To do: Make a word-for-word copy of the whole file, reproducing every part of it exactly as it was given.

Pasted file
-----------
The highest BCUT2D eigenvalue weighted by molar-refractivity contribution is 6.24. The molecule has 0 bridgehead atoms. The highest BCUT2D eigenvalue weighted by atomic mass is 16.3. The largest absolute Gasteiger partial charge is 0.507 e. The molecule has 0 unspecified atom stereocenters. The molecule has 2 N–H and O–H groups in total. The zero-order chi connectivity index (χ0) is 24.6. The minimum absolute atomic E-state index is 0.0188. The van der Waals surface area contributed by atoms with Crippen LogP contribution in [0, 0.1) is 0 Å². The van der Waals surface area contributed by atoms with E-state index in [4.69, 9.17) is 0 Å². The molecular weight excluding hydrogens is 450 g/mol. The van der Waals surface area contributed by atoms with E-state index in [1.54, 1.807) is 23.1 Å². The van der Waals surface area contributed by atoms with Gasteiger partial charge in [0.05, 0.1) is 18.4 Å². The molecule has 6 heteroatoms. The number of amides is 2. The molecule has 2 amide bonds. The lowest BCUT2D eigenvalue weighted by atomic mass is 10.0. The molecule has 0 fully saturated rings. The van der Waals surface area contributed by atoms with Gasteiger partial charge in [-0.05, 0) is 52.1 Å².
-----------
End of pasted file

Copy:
The highest BCUT2D eigenvalue weighted by molar-refractivity contribution is 6.24. The molecule has 0 bridgehead atoms. The highest BCUT2D eigenvalue weighted by atomic mass is 16.3. The largest absolute Gasteiger partial charge is 0.507 e. The molecule has 0 unspecified atom stereocenters. The molecule has 2 N–H and O–H groups in total. The zero-order chi connectivity index (χ0) is 24.6. The minimum absolute atomic E-state index is 0.0188. The van der Waals surface area contributed by atoms with Crippen LogP contribution in [0, 0.1) is 0 Å². The van der Waals surface area contributed by atoms with E-state index in [4.69, 9.17) is 0 Å². The molecular weight excluding hydrogens is 450 g/mol. The van der Waals surface area contributed by atoms with E-state index in [1.54, 1.807) is 23.1 Å². The van der Waals surface area contributed by atoms with Gasteiger partial charge in [0.05, 0.1) is 18.4 Å². The molecule has 6 heteroatoms. The number of amides is 2. The molecule has 2 amide bonds. The lowest BCUT2D eigenvalue weighted by atomic mass is 10.0. The molecule has 0 fully saturated rings. The van der Waals surface area contributed by atoms with Gasteiger partial charge in [-0.05, 0) is 52.1 Å².